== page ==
MZ (identical) twins
twins who originate from a single fertilized egg that splits into two exact replicas that then develop into two genetically identical individuals
Social Norms
The implicit or explicit rules a group has for the acceptable behaviors, values, and beliefs of its members.
mirror images are
less attractive to others but more attractive to the subject
Instrumental Aggression
Aggression is a means to some other end
Define: Institutionalized Racism
• Racist attitudes that are held by the vast majority of people living in a society where stereotypes and discrimination are the norm
Avoidant Attachment Style
An attachment style characterized by a suppression of attachment needs, because attempts to be intimate have been rebuffed; people with this style find it difficult to develop intimate relationships
Appraisal theories of emotion
Theories holding that emotions result from people's interpretations and explanations of events, even in the absence of physiological arousal
Television as a socialization agent
ubiquitous, appeals to children, minimal skills, visual
catharsis hypothesis
we feel better if we "blow off steam" by venting our emotions
Significant studies in social psych
stanley milgrim shock study, bystander apathy smoke room study, stanford prison experiment
Normative Social Influence
Influence that other people have on us because we seek their approval or avoid their disapproval
After a year-long drought, the city of Pine Bluffs has banned all lawn sprinkling.  Many residents believe, however, that continued watering of their own lawn will have little effect on total water reserves.  Consequently, there is a disastrous drain on
B. social traps.
Social Comparison Theory
When we are unsure about our abilities or opinions we compare ourselves to others
Elaboration Likelihood Model
And explanation of the two ways in which persuasive communication can cause attitude change; centrally, when people are motivated and have the ability to pay attention to the arguments in the communication, and peripherally, when people do not pay attention to the arguments but are instead swayed by surface characteristics (e.g., who gave the speech)
drugs that relieve depression
tend to increase NE and serotonin supplies by blocking their reuptake
Steenbergs Triangular theory of love
Intimacy - passion - commitment2 of 3
random assignment vs. random sampling
Random Sampling is when you randomly choose your participants from a population. Random assignment occurs when you randomly assign these participants to control or experimental groups.
Attributional Bias for Social Roles
we make trait attributions about group members
from their social role without realizing the contribution of that role to their situation.
*Cultural Myths / Stereotypes
-The American Dream; The “Just World” Hypothesis (anyone can make it if
they work hard enough; people get what they deserve, efforts are proportional to
outputs, those who have nothing deserve what they have because they don’t exert
enough effort)
-Attributions: lazy, unintelligent
-trait attributions ignore the contribution of a person’s situation or role in determining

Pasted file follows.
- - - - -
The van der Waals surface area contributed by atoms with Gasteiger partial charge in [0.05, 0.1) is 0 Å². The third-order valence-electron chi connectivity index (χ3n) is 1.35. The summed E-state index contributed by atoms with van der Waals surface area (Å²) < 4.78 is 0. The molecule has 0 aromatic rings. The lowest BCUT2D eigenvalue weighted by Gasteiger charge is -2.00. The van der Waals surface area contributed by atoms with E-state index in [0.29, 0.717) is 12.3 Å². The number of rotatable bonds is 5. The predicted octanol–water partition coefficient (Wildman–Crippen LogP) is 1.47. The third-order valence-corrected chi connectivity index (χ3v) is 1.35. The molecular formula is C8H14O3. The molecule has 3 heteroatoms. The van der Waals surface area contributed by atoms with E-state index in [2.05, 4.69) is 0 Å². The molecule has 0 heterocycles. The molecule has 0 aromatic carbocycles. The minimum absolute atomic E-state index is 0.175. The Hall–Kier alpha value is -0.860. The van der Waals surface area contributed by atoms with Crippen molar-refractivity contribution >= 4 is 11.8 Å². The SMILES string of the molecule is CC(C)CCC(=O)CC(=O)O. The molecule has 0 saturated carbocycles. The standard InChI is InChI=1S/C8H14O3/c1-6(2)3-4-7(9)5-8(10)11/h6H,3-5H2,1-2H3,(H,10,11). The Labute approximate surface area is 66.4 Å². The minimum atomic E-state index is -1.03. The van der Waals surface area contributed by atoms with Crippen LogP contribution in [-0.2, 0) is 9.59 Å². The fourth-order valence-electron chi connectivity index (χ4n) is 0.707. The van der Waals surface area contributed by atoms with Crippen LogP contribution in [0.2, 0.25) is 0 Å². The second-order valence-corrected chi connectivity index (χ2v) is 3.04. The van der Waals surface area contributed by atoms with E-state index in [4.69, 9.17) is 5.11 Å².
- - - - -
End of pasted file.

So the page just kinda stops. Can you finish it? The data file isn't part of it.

their outcomes.
*overcoming adversity is the exception, not the rule.
4. What are the effects of media violence, according to both correlational and experimental data?
Long-Term Effects of Media ViolenceIs viewing violence at an early age associated with more aggressive behavior at a later age?22-year longitudinal study Exposure to TV violence among 8-year-old boys was related to their aggression at age 30Controlled for SES, IQ, and parentingThe effect was not found among femalesVideo Games and Aggression (Bushman & Anderson, 2002)IV: Ps played violent (e.g., Mortal combat) or nonviolent (e.g., 3D Pinball) video games DV: Ps completed an ambiguous story stem where a character could become aggressiveResults – Ps who played violent video games had the character doing, thinking, and feeling more aggressive things
Define a sliding reinforcer, and provide your own example.
A sliding reinforcer is a stimulus that brings rewards in small doses but these change to punishments with large doses of the same stimulus.
- What we mean by “group”
two or more people who, for longer than a few moments, interact with and influence one another and perceive one another as "us."
Why do we go along with norms?
Normative social influence; we want to be liked, we have needs for social companionship
What is priming? What are the two methods of priming?
The tendency for recently used words or ideas to come to mind easily and influence subsequent thoughts, judgments, or behaviorsTwo ways priming has its effectAccessibility – how easily a thought can come to mindSpreading Activation – when activation of one thought activates related thoughtsSubliminal – below the level of consciousnessWords or images presented so quickly they cannot be consciously recognizedSupraliminal – at the conscious levelSentence unscramblesWord SearchesImages, Objects, etc.
Berkowitz and LePage (1967) gun or badminton racket: aggression
angered subjects in a room in which either a gun or a badminton racket was visible; those individuals who had been made angry in the presence of the gun administered more intense shocks to another student than those made angry in the presence of the racket